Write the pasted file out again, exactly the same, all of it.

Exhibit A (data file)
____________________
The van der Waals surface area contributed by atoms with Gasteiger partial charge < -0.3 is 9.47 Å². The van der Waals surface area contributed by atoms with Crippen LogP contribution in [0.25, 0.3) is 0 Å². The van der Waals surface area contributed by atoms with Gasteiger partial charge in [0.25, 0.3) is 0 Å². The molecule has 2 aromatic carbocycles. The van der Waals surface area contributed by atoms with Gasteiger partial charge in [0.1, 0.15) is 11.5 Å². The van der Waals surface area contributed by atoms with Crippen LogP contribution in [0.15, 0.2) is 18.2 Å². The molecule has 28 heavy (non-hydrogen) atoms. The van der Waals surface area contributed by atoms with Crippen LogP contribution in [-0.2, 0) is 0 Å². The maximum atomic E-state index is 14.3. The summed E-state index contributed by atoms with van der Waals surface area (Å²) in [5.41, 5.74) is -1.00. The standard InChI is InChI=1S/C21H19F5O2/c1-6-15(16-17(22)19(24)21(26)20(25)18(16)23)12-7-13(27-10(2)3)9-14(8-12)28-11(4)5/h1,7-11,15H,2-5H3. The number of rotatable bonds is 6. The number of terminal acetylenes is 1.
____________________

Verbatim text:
The van der Waals surface area contributed by atoms with Gasteiger partial charge < -0.3 is 9.47 Å². The van der Waals surface area contributed by atoms with Crippen LogP contribution in [0.25, 0.3) is 0 Å². The van der Waals surface area contributed by atoms with Gasteiger partial charge in [0.25, 0.3) is 0 Å². The molecule has 2 aromatic carbocycles. The van der Waals surface area contributed by atoms with Gasteiger partial charge in [0.1, 0.15) is 11.5 Å². The van der Waals surface area contributed by atoms with Crippen LogP contribution in [0.15, 0.2) is 18.2 Å². The molecule has 28 heavy (non-hydrogen) atoms. The van der Waals surface area contributed by atoms with Crippen LogP contribution in [-0.2, 0) is 0 Å². The maximum atomic E-state index is 14.3. The summed E-state index contributed by atoms with van der Waals surface area (Å²) in [5.41, 5.74) is -1.00. The standard InChI is InChI=1S/C21H19F5O2/c1-6-15(16-17(22)19(24)21(26)20(25)18(16)23)12-7-13(27-10(2)3)9-14(8-12)28-11(4)5/h1,7-11,15H,2-5H3. The number of rotatable bonds is 6. The number of terminal acetylenes is 1.